Baxter’s nerve entrapment is a condition that causes heel pain in up to 20%1 of the population suffering from heel pain. It occurs when the inferior calcaneal nerve is entrapped between the heel bone and the surrounding muscles of the foot. This condition is often overlooked and many patients have been misdiagnosed with plantar fasciitis. Pain caused by Baxter’s nerve entrapment usually presents with other neurological symptoms such as burning, numbness and tingling sensation.
The Baxter’s nerve is the first calcaneal (heel bone) branch of the lateral plantar nerve and provides sensory feedback for the heel. It courses through several musculotendinous structures in the heel such as the plantar fascia, abductor hallucis muscles, and quadratus plantae muscles. Baxter’s nerve entrapment occurs when the space between these muscles and the heel bone reduces. The 2 common causes are thickened plantar fascia and pronation.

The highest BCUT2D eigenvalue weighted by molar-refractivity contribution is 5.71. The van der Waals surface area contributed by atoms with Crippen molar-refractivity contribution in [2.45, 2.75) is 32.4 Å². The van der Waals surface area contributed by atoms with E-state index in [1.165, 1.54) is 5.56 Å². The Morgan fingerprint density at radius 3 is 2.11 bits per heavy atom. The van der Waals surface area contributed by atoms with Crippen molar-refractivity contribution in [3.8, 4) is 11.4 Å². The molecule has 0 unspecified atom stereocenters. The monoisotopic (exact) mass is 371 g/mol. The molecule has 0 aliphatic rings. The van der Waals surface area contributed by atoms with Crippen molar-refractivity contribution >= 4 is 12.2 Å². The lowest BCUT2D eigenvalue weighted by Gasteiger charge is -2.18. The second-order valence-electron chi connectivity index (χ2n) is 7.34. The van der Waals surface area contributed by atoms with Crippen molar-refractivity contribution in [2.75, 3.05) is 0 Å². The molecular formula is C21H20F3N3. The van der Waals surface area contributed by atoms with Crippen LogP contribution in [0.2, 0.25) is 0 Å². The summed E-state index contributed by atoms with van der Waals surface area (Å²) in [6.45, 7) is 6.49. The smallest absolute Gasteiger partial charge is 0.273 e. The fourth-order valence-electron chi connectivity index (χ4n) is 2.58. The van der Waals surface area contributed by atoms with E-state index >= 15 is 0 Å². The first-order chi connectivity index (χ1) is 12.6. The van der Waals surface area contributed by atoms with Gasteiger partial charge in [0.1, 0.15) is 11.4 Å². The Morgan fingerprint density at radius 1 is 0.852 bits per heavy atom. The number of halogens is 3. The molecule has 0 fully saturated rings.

A thickened plantar fascia, as seen in cases of plantar fasciitis, is due to degeneration of the plantar fascia. The thickened plantar fascia occupy space and adds pressure to Baxter’s nerve around the medial (inner side) heel. Swelling and inflammation around the area causes more compression and lead to the increased risk of Baxter’s nerve entrapment.
Pronation, in cases of flat feet, causes the plantar fascia and the abductor hallucis muscles around the medial heel to stretch when weight-bearing. This along with the collapsed heel bone creates compression on Baxter’s nerve, leading to Baxter’s nerve entrapment.
Signs and symptoms of Baxter’s nerve entrapment include:
Management of Baxter’s nerve entrapment involves addressing the condition’s causative factors and treating any inflamed structures around Baxter’s never, such as the plantar fascia.
Management options for Baxter’s nerve entrapment include: